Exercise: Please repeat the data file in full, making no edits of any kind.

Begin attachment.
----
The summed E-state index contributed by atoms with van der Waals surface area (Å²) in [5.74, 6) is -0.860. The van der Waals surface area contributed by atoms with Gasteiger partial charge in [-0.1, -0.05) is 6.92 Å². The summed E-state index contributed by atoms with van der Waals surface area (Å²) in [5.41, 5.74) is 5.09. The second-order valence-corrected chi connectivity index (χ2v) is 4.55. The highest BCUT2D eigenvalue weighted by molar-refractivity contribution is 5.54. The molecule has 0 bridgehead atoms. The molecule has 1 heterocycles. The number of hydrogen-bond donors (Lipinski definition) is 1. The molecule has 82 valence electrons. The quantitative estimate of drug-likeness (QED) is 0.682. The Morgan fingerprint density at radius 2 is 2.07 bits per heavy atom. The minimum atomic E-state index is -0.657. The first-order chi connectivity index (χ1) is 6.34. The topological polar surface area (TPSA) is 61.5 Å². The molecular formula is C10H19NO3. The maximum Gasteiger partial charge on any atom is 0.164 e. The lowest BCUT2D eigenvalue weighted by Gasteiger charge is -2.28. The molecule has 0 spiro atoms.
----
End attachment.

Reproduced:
The summed E-state index contributed by atoms with van der Waals surface area (Å²) in [5.74, 6) is -0.860. The van der Waals surface area contributed by atoms with Gasteiger partial charge in [-0.1, -0.05) is 6.92 Å². The summed E-state index contributed by atoms with van der Waals surface area (Å²) in [5.41, 5.74) is 5.09. The second-order valence-corrected chi connectivity index (χ2v) is 4.55. The highest BCUT2D eigenvalue weighted by molar-refractivity contribution is 5.54. The molecule has 0 bridgehead atoms. The molecule has 1 heterocycles. The number of hydrogen-bond donors (Lipinski definition) is 1. The molecule has 82 valence electrons. The quantitative estimate of drug-likeness (QED) is 0.682. The Morgan fingerprint density at radius 2 is 2.07 bits per heavy atom. The minimum atomic E-state index is -0.657. The first-order chi connectivity index (χ1) is 6.34. The topological polar surface area (TPSA) is 61.5 Å². The molecular formula is C10H19NO3. The maximum Gasteiger partial charge on any atom is 0.164 e. The lowest BCUT2D eigenvalue weighted by Gasteiger charge is -2.28. The molecule has 0 spiro atoms.